Triple Top Pattern

Last modified: May 11, 2021
Estimated reading time: 1 min

Triple Top is a chart pattern that consists of three equal highs followed by a break below support.

The chart pattern is categorized as a bearish reversal pattern.

All three highs should be reasonably equal, well-spaced, and mark clear turning points to establish resistance.

The highs do not all have to exactly the same level but should be “close enough”.

That said, when the last high fails to reach the middle high’s value, the trend might be getting exhausted, and a stronger decline can be expected.


The Triple Top pattern is similar in appearance to the Head and Shoulders pattern, in that it is represented by a series of three high highs and lows.

The difference is that all three highs of the Triple Top will be around the same height, while in the Head and Shoulders pattern, the second high is higher than the first and third high.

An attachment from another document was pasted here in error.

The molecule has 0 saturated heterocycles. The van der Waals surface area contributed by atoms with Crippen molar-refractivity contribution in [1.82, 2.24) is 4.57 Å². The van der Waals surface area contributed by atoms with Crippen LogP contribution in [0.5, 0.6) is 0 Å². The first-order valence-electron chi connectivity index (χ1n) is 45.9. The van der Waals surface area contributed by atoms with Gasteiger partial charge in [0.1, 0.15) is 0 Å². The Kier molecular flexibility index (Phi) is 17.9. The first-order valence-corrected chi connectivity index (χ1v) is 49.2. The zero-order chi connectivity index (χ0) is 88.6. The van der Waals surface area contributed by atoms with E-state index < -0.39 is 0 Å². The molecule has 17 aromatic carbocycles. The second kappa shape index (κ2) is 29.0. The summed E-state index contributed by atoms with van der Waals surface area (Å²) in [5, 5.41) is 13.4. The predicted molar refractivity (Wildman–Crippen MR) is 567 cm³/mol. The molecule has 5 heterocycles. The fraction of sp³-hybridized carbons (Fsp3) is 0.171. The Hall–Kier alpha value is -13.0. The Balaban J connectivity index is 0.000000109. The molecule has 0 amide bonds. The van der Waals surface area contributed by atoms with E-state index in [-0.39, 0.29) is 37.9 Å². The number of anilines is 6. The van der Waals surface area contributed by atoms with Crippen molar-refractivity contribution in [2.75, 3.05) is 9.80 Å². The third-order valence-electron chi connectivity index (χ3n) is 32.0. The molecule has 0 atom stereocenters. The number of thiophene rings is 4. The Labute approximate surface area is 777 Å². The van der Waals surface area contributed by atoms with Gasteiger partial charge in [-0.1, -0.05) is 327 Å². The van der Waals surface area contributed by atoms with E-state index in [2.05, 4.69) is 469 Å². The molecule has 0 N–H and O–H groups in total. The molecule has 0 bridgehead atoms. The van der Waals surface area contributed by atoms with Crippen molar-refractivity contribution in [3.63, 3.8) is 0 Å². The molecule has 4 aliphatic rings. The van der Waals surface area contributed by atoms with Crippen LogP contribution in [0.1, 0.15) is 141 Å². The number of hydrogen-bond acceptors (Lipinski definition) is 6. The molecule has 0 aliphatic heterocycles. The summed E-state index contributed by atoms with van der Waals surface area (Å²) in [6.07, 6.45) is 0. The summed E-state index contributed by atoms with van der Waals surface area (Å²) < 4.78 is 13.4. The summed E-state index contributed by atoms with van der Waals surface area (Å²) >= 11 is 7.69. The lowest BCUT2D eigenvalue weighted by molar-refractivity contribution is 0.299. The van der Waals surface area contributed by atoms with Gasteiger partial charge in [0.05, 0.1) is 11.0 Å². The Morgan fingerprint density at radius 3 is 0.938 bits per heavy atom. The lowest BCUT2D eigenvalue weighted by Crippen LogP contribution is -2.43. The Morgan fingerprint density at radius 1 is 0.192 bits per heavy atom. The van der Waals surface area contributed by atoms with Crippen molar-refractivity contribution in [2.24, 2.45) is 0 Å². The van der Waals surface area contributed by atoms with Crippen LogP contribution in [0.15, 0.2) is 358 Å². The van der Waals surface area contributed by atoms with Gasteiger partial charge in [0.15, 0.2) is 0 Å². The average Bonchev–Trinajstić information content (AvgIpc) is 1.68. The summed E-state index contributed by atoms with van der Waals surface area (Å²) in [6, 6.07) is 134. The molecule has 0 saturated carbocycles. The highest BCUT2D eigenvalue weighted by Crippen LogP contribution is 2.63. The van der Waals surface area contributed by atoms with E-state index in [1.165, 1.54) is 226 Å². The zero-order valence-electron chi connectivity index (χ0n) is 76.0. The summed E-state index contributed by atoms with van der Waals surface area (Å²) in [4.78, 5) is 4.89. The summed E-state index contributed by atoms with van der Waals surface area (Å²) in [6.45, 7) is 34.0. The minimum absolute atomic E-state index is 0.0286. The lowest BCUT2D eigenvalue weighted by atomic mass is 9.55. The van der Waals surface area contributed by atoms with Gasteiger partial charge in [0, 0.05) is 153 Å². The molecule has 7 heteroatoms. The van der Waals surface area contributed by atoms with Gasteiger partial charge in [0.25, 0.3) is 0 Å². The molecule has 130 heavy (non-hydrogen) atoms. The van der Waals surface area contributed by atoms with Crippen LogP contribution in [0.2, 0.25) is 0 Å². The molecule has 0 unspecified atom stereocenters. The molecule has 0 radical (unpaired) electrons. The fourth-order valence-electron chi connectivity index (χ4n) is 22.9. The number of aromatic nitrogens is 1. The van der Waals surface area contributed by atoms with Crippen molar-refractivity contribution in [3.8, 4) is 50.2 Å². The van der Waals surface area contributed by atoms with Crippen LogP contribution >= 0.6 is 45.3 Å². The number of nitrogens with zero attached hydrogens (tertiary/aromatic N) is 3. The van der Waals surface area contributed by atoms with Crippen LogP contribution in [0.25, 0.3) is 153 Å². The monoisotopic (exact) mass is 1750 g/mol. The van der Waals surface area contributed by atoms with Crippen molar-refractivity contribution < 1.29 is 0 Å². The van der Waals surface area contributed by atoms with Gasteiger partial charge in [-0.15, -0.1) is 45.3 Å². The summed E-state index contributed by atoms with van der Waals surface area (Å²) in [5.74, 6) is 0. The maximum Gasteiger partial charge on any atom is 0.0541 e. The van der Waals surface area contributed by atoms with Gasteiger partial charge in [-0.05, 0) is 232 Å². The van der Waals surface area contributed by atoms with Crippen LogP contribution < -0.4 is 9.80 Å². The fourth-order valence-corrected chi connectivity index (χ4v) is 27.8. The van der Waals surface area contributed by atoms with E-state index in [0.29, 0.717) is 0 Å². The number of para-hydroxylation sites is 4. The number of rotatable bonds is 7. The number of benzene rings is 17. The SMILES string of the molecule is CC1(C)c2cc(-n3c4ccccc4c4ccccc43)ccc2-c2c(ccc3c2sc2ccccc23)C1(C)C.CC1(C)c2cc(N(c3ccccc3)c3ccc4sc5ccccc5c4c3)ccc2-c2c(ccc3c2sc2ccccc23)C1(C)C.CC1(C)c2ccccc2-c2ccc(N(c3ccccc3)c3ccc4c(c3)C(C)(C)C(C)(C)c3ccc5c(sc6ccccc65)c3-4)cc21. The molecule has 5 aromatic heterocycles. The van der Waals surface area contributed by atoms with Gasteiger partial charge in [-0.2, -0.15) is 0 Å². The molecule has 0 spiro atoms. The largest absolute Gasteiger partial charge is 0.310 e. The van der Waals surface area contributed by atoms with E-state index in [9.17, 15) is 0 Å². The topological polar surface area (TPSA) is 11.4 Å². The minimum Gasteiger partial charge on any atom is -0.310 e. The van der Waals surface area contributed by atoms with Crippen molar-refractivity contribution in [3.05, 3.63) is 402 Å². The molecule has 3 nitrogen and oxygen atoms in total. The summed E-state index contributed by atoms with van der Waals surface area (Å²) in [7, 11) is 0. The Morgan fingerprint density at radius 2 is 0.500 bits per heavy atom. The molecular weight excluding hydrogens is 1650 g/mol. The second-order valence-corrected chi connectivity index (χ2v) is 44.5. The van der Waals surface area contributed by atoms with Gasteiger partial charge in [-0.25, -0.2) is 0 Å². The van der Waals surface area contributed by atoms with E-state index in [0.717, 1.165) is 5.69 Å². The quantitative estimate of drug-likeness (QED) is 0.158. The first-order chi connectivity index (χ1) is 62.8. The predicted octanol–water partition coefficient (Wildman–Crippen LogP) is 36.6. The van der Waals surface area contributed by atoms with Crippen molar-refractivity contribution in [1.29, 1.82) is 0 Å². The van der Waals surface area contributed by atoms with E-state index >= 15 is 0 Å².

The appearance of the Triple Top indicates the existence of an uptrend, which is currently in the process of reversing into a downtrend.

Buying pressure is declining so the uptrend is running out of steam.

As with a Triple Bottom, it is generally thought that the longer a particular trend takes to fully develop, the stronger the significant change in price once a breakdown occurs.

Triple Tops and Bottoms are considered one of the slowest types of chart patterns to fully mature.

While the Triple Top is developing, it can look like other chart patterns.

For example, before the third high forms, the pattern may look like a Double Top.

Three equal highs can also be found in an Ascending Triangle or Rectangle.

With a Triple Top, the support level can be identified by drawing a line at the base level of the lows, which forms a “Neckline“.

You can choose to enter into a short position once the price level falls through this support level.

Preceding trend intensity is also important. A Triple Top emerging after a steep uptrend might be expected to result in a steeper decline.

The Triple Top should also be treated as a neutral chart pattern until a breakdown (downside breakout) occurs.

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